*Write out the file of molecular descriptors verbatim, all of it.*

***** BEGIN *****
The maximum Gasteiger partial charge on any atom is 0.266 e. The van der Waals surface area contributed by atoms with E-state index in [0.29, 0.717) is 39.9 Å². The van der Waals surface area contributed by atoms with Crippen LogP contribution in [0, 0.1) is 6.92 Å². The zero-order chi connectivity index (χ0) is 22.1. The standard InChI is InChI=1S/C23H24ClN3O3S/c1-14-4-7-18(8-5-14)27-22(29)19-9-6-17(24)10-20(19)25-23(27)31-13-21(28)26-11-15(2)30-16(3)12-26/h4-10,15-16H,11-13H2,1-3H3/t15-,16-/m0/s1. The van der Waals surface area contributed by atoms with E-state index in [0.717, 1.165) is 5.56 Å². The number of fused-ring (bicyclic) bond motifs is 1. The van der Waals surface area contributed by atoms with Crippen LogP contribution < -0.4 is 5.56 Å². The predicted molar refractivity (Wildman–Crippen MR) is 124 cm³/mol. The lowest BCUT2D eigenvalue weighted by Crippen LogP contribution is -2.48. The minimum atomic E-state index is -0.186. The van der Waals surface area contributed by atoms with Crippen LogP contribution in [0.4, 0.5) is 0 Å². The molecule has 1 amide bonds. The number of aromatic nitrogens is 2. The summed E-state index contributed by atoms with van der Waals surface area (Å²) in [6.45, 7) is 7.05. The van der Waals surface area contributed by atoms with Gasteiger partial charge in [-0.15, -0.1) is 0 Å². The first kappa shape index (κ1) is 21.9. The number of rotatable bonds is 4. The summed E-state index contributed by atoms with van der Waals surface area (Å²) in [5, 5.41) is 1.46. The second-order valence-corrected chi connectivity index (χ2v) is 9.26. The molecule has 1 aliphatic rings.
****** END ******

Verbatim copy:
The maximum Gasteiger partial charge on any atom is 0.266 e. The van der Waals surface area contributed by atoms with E-state index in [0.29, 0.717) is 39.9 Å². The van der Waals surface area contributed by atoms with Crippen LogP contribution in [0, 0.1) is 6.92 Å². The zero-order chi connectivity index (χ0) is 22.1. The standard InChI is InChI=1S/C23H24ClN3O3S/c1-14-4-7-18(8-5-14)27-22(29)19-9-6-17(24)10-20(19)25-23(27)31-13-21(28)26-11-15(2)30-16(3)12-26/h4-10,15-16H,11-13H2,1-3H3/t15-,16-/m0/s1. The van der Waals surface area contributed by atoms with E-state index in [0.717, 1.165) is 5.56 Å². The number of fused-ring (bicyclic) bond motifs is 1. The van der Waals surface area contributed by atoms with Crippen LogP contribution < -0.4 is 5.56 Å². The predicted molar refractivity (Wildman–Crippen MR) is 124 cm³/mol. The lowest BCUT2D eigenvalue weighted by Crippen LogP contribution is -2.48. The minimum atomic E-state index is -0.186. The van der Waals surface area contributed by atoms with Crippen LogP contribution in [0.4, 0.5) is 0 Å². The molecule has 1 amide bonds. The number of aromatic nitrogens is 2. The summed E-state index contributed by atoms with van der Waals surface area (Å²) in [6.45, 7) is 7.05. The van der Waals surface area contributed by atoms with Gasteiger partial charge in [-0.15, -0.1) is 0 Å². The first kappa shape index (κ1) is 21.9. The number of rotatable bonds is 4. The summed E-state index contributed by atoms with van der Waals surface area (Å²) in [5, 5.41) is 1.46. The second-order valence-corrected chi connectivity index (χ2v) is 9.26. The molecule has 1 aliphatic rings.